So, that was Amy and Rory then. The end of a very short ‘season’ of adventures, and of a long and complex relationship between two young Brits and an extraterrestrial. It’s been an emotional and convoluted journey, and it’s ended like it began: full of temporal anomalies and plot holes. But my, what fun it’s been.
The Angels Take Manhattan is, primarily, Amy and Rory’s episode, but the Doctor, River and the Angels themselves all get some decent characterisation or exploration. Did it need to be set in New York? Not at all; it would have worked just as well in Cardiff or London, but the setting certainly adds something to the episode. The location work is a boon; the city is brought to life in some gorgeous shots, both in the bustling New York of 2012 and the grim night of gumshoe 1938. We have only a handful of incidental characters; the only one that makes an impression is Grayle, the collecting crime lord. Mike McShane (still, for me, the Who’s Line is it Anyway? guy) gives him a personality beyond what such a character deserves; he is, after all, just there as a plot mechanism.
The Angels themselves work beautifully here. I’m on record as being of the opinion that their first appearance should have been their last; this episode has given me reason to reconsider. They are utilised far better here than in Series Five’s two-parter, still recognisably working to their original MO yet being expanded into a broader creation. The concept of a battery farm for human prey is inventive and chilling; I’m not sure it really makes sense for them to need one, if they’ve got the whole of New York at their mercy, but it’s still a fine idea. (And who knows? Perhaps they need to avoid twisting the timeline to much. Time-shifting everyone in New York would mess things up pretty drastically.) While I’m not sure quite how they’ve taken over all the statues in the city, it does provide some memorable visuals. The baby Angels, creepy little cherubs, are fantastic, and their little giggle is quite unsettling (although they sound exactly like the Boos in the Super Mario games, which pulled me out of the moment rather suddenly).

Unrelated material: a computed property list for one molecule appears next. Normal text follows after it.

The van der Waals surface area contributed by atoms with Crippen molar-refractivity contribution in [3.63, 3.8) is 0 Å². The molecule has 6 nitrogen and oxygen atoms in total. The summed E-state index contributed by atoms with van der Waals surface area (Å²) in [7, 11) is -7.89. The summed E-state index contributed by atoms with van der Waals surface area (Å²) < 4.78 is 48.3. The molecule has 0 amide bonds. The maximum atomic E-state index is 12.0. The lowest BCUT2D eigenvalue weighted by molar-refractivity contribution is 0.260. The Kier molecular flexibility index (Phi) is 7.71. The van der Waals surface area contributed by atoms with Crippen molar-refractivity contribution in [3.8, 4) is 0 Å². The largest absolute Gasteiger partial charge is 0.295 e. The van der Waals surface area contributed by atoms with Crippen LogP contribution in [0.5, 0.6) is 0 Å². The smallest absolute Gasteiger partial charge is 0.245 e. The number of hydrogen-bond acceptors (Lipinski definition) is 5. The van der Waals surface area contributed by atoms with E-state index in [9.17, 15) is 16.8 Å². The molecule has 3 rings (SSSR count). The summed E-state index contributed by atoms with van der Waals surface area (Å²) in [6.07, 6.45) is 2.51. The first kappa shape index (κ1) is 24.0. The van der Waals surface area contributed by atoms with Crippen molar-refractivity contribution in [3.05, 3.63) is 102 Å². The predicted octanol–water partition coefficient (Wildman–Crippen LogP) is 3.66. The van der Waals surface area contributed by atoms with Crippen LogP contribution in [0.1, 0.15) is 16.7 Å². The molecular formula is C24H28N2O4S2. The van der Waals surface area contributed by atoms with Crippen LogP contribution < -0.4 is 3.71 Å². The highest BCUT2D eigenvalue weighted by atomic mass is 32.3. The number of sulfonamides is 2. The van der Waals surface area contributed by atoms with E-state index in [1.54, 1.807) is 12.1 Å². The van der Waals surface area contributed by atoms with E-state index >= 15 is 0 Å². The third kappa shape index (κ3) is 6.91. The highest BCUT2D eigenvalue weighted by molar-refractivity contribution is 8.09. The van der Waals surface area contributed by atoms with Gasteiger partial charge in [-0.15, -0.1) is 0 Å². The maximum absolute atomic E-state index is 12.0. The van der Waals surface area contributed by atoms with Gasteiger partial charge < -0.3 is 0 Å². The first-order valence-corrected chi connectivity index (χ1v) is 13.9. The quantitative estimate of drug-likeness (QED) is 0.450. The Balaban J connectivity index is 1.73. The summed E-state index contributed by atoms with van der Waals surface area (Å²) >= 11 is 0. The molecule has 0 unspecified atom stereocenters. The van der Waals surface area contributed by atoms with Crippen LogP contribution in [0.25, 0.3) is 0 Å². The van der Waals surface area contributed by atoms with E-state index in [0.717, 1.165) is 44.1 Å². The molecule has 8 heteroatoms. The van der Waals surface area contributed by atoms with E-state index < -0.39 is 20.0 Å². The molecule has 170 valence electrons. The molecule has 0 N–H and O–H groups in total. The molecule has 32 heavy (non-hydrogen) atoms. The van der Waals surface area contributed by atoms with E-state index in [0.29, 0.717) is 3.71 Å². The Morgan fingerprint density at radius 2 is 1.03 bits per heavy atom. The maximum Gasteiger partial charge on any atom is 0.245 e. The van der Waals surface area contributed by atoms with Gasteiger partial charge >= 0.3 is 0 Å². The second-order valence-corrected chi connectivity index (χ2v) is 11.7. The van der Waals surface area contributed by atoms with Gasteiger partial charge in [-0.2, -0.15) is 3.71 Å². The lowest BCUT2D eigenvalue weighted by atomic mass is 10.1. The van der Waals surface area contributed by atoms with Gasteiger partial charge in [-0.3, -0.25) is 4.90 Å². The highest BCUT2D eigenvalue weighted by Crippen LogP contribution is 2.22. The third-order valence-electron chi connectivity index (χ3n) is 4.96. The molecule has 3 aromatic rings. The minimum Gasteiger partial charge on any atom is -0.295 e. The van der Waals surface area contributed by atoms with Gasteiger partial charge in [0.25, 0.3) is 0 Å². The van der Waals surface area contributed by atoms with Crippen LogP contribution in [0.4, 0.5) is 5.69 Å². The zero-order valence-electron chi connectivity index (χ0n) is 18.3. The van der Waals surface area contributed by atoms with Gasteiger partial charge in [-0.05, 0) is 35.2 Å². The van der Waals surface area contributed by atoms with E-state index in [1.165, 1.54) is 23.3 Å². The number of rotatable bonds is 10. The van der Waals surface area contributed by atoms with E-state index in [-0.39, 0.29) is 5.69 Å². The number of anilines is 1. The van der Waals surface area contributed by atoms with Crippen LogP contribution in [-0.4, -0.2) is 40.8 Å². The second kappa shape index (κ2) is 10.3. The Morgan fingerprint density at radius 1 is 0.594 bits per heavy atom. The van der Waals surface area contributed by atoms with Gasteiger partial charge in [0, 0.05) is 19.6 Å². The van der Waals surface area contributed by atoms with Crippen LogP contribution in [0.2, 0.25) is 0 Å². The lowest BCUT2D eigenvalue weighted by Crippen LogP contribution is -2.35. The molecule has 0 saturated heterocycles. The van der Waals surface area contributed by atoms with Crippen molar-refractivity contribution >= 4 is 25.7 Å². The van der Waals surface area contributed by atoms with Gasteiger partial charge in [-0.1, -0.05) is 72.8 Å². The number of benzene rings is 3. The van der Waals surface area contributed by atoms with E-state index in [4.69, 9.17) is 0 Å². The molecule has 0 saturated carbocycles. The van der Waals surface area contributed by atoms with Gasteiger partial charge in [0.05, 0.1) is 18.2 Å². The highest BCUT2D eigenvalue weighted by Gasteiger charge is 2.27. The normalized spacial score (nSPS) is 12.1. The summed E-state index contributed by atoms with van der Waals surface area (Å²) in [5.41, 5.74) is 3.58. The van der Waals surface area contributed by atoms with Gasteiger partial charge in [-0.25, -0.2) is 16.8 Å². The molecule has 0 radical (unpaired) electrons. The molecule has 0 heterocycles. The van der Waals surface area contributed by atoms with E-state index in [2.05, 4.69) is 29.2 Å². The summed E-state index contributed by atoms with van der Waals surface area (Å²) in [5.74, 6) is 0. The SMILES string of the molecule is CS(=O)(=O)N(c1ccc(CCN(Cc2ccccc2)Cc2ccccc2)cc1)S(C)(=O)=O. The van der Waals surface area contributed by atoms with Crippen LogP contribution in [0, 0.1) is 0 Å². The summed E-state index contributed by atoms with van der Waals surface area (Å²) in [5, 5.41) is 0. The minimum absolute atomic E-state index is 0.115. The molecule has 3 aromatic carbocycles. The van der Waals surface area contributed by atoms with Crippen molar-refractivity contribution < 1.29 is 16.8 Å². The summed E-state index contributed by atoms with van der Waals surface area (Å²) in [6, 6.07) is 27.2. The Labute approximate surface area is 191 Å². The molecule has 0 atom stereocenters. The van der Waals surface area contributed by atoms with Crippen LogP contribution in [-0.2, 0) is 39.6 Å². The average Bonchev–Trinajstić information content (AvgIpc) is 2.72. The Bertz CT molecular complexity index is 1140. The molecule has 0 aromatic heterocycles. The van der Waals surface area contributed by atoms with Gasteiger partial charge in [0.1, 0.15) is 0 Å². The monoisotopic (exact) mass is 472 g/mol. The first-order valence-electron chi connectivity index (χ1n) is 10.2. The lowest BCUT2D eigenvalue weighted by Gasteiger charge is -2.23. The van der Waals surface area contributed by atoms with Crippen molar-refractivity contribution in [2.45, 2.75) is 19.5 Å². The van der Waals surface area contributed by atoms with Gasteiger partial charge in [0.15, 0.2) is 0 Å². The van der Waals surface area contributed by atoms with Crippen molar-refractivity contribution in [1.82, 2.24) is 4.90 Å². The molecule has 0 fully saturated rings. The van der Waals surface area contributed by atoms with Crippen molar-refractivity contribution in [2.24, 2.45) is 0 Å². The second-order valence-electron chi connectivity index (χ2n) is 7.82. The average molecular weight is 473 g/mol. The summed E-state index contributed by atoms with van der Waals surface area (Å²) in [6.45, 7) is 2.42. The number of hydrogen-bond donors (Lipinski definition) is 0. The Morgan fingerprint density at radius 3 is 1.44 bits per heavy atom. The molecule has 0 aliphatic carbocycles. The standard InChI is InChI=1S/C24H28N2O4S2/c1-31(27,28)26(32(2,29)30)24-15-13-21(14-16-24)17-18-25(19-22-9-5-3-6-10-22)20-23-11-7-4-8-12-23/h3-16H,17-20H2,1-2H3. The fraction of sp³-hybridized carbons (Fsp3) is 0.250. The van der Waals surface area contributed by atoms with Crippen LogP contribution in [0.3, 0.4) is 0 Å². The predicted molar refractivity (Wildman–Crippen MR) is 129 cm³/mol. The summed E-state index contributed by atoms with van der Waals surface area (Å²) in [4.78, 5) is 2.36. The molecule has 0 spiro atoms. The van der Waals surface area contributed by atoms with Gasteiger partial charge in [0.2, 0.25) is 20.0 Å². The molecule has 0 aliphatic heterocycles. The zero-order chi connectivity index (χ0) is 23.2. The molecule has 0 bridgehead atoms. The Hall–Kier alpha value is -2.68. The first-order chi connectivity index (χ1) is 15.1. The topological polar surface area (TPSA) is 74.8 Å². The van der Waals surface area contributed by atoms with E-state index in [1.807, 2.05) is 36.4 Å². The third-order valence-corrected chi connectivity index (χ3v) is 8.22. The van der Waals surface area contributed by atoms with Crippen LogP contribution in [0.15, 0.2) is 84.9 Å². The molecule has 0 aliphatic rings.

If there’s a single concept or visual that’s going to stick in people’s minds after watching this episode, it’s the Statue of Liberty. Making the most iconic statue in the world into a Weeping Angel was surely an irresistible conceit for the show’s creators, and few shows would have the balls to pull off something quite so absurd. Even a moment’s thought shoots this idea to bits, though; I refuse to believe that there’s a single moment when nobody is looking at the Statue. Angel or not, it should be permanently rooted to the spot (except when animated by positively-charged mood slime by the Ghostbusters, of course).
The central concept, of being part of a story and the perils involved therein, is a beauty. It does, after all, tie in to the fairytale ethos of the series in the eleventh Doctor era so far, but is here brought to the fore like never before. In a series in which time has been seen to be changed again and again, we needed an episode like this to put some boundaries back in. There’s no drama if the hero can nip back and sort everything out again later; contrived though it may be, setting the Doctor’s story down an inalterable path removes some of his ever-increasing power, and rightly so. “Time can be rewritten,” points out Amy. “Not once you’ve read it,” responds the Doctor. Other episodes might disagree on this point, but here, it works beautifully, giving the story real drama and impetus.
While there are moments when the time-travel threatens to become the star of the show, Moffat keeps thing rooted in the experiences and reactions of his character. When Amy reads ahead, the Doctor is fated to break River’s wrist. OK, he doesn’t actually break it himself, but leads it to happen, and the resulting confrontation between the two of them is extremely powerful. Indeed, this is the first time that River and the Doctor have actually felt like a couple, be they bickering, flirting or faffing about with the TARDIS lightbulb. Equally, the friendship between Amy, Rory and the Doctor has never felt stronger or more natural than when they’re all larking about in the park at the beginning. It makes the eventual outcome of this adventure all the more poignant.